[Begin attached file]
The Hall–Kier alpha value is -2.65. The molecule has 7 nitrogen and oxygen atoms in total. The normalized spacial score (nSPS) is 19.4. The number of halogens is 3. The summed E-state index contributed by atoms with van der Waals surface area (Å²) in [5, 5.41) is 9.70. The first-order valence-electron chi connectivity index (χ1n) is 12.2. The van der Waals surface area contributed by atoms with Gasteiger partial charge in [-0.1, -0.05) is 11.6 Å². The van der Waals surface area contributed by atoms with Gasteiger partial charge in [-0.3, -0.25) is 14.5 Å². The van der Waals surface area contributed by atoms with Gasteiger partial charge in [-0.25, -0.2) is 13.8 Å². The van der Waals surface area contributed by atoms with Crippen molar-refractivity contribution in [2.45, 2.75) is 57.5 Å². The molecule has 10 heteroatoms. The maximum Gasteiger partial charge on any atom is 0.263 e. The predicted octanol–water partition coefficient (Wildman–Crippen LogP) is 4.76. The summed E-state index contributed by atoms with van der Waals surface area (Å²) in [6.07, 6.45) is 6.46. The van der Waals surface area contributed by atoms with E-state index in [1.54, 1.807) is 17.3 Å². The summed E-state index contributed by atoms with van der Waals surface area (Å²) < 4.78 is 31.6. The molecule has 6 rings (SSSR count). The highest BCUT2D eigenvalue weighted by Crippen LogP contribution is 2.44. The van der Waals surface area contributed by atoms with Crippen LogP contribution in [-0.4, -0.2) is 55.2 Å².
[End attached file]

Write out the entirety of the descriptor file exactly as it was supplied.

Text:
The Hall–Kier alpha value is -2.65. The molecule has 7 nitrogen and oxygen atoms in total. The normalized spacial score (nSPS) is 19.4. The number of halogens is 3. The summed E-state index contributed by atoms with van der Waals surface area (Å²) in [5, 5.41) is 9.70. The first-order valence-electron chi connectivity index (χ1n) is 12.2. The van der Waals surface area contributed by atoms with Gasteiger partial charge in [-0.1, -0.05) is 11.6 Å². The van der Waals surface area contributed by atoms with Gasteiger partial charge in [-0.3, -0.25) is 14.5 Å². The van der Waals surface area contributed by atoms with Gasteiger partial charge in [-0.25, -0.2) is 13.8 Å². The van der Waals surface area contributed by atoms with Crippen molar-refractivity contribution in [2.45, 2.75) is 57.5 Å². The molecule has 10 heteroatoms. The maximum Gasteiger partial charge on any atom is 0.263 e. The predicted octanol–water partition coefficient (Wildman–Crippen LogP) is 4.76. The summed E-state index contributed by atoms with van der Waals surface area (Å²) in [6.07, 6.45) is 6.46. The van der Waals surface area contributed by atoms with E-state index in [1.54, 1.807) is 17.3 Å². The summed E-state index contributed by atoms with van der Waals surface area (Å²) < 4.78 is 31.6. The molecule has 6 rings (SSSR count). The highest BCUT2D eigenvalue weighted by Crippen LogP contribution is 2.44. The van der Waals surface area contributed by atoms with Crippen LogP contribution in [-0.4, -0.2) is 55.2 Å².